Making its highly anticipated debut on the New York Stock Exchange, Snap Inc.’s stock opened at $24 per share on Thursday. Showing strong investor interest, that’s 41% higher than the $17 share price the company set for itself.
But analysts say the success of Snapchat’s parent company is far from a sure thing.
“Snap opened strong today,” said Forrester analyst Jessica Liu. “But while the company’s optimism for its potential growth makes sense given the trajectory of previous social media darlings, there's reason for caution.”
“First, Facebook's success is an anomaly,” Liu noted. “Second, while Snapchat has a grasp on mobile video, its TV-like revenue pursuit is new and untested.”
Taking an even stronger stance, Pivotal Research analyst Brian Wieser believes that the market is significantly misjudging Snap’s value.
“It is significantly overvalued given the likely scale of its long-term opportunity and the risks associated with executing against that opportunity,” Wieser warns in a new note to investors. “We value Snap at $10 per share.”
“As the stock priced well above this level in its IPO, we rate its shares [as a] sell,” Wieser said.
Among other issues, Wieser recently suggested that Snap may have overstated the degree to which ad dollars are shifting from TV to digital channels, in its recent S-1 filing.
The problem, according to Wieser, is that the self-described “camera company” views decline in TV consumption in the same way that viewing has historically been defined.
This perspective, argued Wieser, “will overstate the degree to which budgets may shift from owners of conventional TV networks to digital media owners with TV-like characteristics” -- i.e., Snap and other video platforms.
Citing Nielsen data, Snap’s S-1 explains: “People between the ages of 18 and 24 spent 35% less time watching traditional TV in an average month during the second quarter of 2016 compared to the second quarter of 2010.”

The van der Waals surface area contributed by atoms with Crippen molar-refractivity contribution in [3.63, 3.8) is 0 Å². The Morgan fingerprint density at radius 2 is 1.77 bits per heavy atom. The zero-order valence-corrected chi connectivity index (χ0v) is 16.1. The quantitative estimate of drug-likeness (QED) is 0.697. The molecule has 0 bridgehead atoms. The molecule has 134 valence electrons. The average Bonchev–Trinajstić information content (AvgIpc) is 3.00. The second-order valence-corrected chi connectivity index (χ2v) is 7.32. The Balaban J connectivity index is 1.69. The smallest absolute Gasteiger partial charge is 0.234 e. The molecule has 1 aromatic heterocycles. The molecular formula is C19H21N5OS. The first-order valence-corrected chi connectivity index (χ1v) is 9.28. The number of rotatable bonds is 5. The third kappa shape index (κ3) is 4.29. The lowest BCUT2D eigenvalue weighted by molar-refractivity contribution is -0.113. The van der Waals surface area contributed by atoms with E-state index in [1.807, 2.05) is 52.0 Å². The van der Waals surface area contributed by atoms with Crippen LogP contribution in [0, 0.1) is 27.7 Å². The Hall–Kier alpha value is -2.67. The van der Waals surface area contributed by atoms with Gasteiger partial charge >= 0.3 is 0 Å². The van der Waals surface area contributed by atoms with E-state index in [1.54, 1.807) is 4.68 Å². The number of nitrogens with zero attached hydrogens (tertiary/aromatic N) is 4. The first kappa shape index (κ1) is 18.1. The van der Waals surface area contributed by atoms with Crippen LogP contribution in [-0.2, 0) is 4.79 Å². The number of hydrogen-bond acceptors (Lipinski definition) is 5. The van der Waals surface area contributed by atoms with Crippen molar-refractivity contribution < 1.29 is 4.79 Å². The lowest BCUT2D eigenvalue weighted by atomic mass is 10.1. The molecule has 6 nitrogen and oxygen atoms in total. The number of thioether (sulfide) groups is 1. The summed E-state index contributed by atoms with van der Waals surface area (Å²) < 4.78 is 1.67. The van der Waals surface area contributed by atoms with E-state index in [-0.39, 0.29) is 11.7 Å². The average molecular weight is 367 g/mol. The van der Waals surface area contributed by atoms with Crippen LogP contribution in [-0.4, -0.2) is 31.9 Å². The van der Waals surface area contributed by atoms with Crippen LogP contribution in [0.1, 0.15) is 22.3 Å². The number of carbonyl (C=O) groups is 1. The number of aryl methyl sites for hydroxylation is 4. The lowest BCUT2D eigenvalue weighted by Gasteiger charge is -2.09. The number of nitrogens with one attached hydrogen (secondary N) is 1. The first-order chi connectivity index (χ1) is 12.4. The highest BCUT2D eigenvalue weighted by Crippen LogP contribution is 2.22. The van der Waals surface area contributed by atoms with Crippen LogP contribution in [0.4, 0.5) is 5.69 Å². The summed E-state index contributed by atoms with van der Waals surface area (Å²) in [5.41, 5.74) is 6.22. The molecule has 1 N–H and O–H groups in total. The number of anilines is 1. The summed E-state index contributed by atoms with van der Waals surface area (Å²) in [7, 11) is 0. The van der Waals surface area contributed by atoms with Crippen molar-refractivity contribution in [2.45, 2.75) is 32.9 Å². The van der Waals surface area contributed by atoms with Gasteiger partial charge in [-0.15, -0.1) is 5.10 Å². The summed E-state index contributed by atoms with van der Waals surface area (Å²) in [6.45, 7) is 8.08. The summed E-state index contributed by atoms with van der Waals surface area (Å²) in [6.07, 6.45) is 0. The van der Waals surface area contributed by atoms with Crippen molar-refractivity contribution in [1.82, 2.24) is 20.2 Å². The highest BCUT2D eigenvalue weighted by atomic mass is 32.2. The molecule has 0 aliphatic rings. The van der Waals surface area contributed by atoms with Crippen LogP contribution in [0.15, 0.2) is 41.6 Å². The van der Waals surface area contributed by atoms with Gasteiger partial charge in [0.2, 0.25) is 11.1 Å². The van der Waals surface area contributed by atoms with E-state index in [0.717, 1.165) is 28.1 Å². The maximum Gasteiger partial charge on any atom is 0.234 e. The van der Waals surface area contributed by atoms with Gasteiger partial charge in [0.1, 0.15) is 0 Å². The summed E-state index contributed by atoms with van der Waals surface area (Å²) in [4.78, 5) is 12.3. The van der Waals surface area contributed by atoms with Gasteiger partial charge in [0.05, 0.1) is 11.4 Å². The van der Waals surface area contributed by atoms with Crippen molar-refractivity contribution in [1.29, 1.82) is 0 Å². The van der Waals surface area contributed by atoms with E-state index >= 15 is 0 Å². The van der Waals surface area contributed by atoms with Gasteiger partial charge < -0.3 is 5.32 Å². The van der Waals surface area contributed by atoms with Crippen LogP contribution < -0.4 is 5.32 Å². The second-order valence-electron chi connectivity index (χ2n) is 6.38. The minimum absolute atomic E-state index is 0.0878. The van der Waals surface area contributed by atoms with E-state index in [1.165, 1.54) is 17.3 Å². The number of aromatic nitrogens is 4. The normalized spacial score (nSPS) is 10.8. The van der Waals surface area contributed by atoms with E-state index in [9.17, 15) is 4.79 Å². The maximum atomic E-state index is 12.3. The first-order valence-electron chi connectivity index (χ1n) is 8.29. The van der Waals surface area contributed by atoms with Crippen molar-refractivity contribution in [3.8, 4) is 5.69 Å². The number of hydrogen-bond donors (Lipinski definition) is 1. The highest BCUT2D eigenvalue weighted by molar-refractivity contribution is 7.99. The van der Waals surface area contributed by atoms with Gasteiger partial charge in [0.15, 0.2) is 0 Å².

Yet the definition of TV on which this decline is based excludes most consumption of video content through VOD, video game consoles, over-the-top devices, on laptops, desktops, tablets and other mobile devices -- if they are not attached to TV sets.
Including these other platforms, viewing has likely risen slightly across all age groups over the past six years, Wieser estimated.
“Excluding short-form content such as that which dominates YouTube, consumption levels are probably closer to flat across most populations when we compare comprehensive data for any given age group vs. that same age group in prior years,” he contends.
At the moment, advertising is everything to Snap. Last year, in fact, ads accounted for 96% of the company’s revenue.
Regardless of where it’s coming from, Snap is attracting more ad dollars. Last year, it saw revenue of $404.5 million -- up more than 600% from the $58.7 million it generated in 2015.
Snap is also successfully making more ad revenue from each its users. Worldwide, average revenue per user (ARPU) in the last three months of 2016 was $1.05 -- up from $0.31 during the same period a year earlier. In North America, Snap’s ARPU in the last three months of 2016 was $2.15 -- up from $0.65 year-over-year.
Needless to say, Snap has plenty of fans in the marketing industry.
“We’re bullish on Snapchat and not just because we were the first company to release a self-service platform for buying Snap Ads through the API.
“We’ve seen tremendous results from the 20+ campaigns running through 4C,” said Aaron Goldman, CMO at 4C Insights -- a data science and media technology company, and Snapchat partner.
“Video view rates are very high and downstream activity such as web visits and app installs fare quite well relative to our clients’ goals and benchmarks from other social and mobile networks,” Goldman added. “In total, we’ve seen ad spend on Snapchat through 4C grow [10 times] since November 2016.”
That said, as Forrester’s Liu insists: “Snapchat has much room for improvement in the areas of user growth and delivering data and measurement to advertisers in order to live up to its high expectations.”